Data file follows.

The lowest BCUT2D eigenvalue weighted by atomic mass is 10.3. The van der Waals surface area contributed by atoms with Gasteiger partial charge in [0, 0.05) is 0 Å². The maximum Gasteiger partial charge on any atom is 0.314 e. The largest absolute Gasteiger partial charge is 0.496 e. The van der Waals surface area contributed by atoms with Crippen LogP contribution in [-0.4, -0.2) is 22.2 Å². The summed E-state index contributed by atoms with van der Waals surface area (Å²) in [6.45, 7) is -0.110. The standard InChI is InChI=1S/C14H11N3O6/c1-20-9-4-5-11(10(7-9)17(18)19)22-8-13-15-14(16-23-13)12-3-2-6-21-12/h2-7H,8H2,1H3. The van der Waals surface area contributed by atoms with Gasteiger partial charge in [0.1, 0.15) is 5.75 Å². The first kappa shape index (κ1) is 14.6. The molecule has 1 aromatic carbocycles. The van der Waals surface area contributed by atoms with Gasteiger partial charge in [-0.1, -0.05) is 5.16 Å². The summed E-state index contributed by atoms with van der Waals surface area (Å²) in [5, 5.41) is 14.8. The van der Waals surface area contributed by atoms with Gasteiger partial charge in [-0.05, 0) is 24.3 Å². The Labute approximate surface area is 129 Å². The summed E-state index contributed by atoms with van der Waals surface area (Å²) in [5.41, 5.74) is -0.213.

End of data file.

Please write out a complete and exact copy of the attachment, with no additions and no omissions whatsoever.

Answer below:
The lowest BCUT2D eigenvalue weighted by atomic mass is 10.3. The van der Waals surface area contributed by atoms with Gasteiger partial charge in [0, 0.05) is 0 Å². The maximum Gasteiger partial charge on any atom is 0.314 e. The largest absolute Gasteiger partial charge is 0.496 e. The van der Waals surface area contributed by atoms with Crippen LogP contribution in [-0.4, -0.2) is 22.2 Å². The summed E-state index contributed by atoms with van der Waals surface area (Å²) in [6.45, 7) is -0.110. The standard InChI is InChI=1S/C14H11N3O6/c1-20-9-4-5-11(10(7-9)17(18)19)22-8-13-15-14(16-23-13)12-3-2-6-21-12/h2-7H,8H2,1H3. The van der Waals surface area contributed by atoms with Gasteiger partial charge in [0.1, 0.15) is 5.75 Å². The first kappa shape index (κ1) is 14.6. The molecule has 1 aromatic carbocycles. The van der Waals surface area contributed by atoms with Gasteiger partial charge in [-0.1, -0.05) is 5.16 Å². The summed E-state index contributed by atoms with van der Waals surface area (Å²) in [5, 5.41) is 14.8. The van der Waals surface area contributed by atoms with Gasteiger partial charge in [-0.05, 0) is 24.3 Å². The Labute approximate surface area is 129 Å². The summed E-state index contributed by atoms with van der Waals surface area (Å²) in [5.41, 5.74) is -0.213.